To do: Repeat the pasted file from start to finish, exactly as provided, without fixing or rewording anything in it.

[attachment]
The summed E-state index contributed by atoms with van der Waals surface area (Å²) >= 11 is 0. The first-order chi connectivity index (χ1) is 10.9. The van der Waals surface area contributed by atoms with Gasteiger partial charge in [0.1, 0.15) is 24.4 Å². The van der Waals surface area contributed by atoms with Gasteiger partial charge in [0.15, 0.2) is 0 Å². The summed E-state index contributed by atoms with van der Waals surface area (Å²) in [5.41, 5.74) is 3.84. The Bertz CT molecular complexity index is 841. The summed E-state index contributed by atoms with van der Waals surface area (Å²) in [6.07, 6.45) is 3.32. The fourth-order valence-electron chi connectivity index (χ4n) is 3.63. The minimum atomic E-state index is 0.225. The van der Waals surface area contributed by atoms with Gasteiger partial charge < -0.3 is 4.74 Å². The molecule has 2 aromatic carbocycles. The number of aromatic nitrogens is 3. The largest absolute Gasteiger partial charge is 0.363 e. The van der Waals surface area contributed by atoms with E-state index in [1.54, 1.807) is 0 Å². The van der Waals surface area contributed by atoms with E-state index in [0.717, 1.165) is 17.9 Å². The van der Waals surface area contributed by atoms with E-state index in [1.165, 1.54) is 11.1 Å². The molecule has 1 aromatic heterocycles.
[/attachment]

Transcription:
The summed E-state index contributed by atoms with van der Waals surface area (Å²) >= 11 is 0. The first-order chi connectivity index (χ1) is 10.9. The van der Waals surface area contributed by atoms with Gasteiger partial charge in [0.1, 0.15) is 24.4 Å². The van der Waals surface area contributed by atoms with Gasteiger partial charge in [0.15, 0.2) is 0 Å². The summed E-state index contributed by atoms with van der Waals surface area (Å²) in [5.41, 5.74) is 3.84. The Bertz CT molecular complexity index is 841. The summed E-state index contributed by atoms with van der Waals surface area (Å²) in [6.07, 6.45) is 3.32. The fourth-order valence-electron chi connectivity index (χ4n) is 3.63. The minimum atomic E-state index is 0.225. The van der Waals surface area contributed by atoms with Gasteiger partial charge < -0.3 is 4.74 Å². The molecule has 2 aromatic carbocycles. The number of aromatic nitrogens is 3. The largest absolute Gasteiger partial charge is 0.363 e. The van der Waals surface area contributed by atoms with E-state index in [1.54, 1.807) is 0 Å². The van der Waals surface area contributed by atoms with E-state index in [0.717, 1.165) is 17.9 Å². The van der Waals surface area contributed by atoms with E-state index in [1.165, 1.54) is 11.1 Å². The molecule has 1 aromatic heterocycles.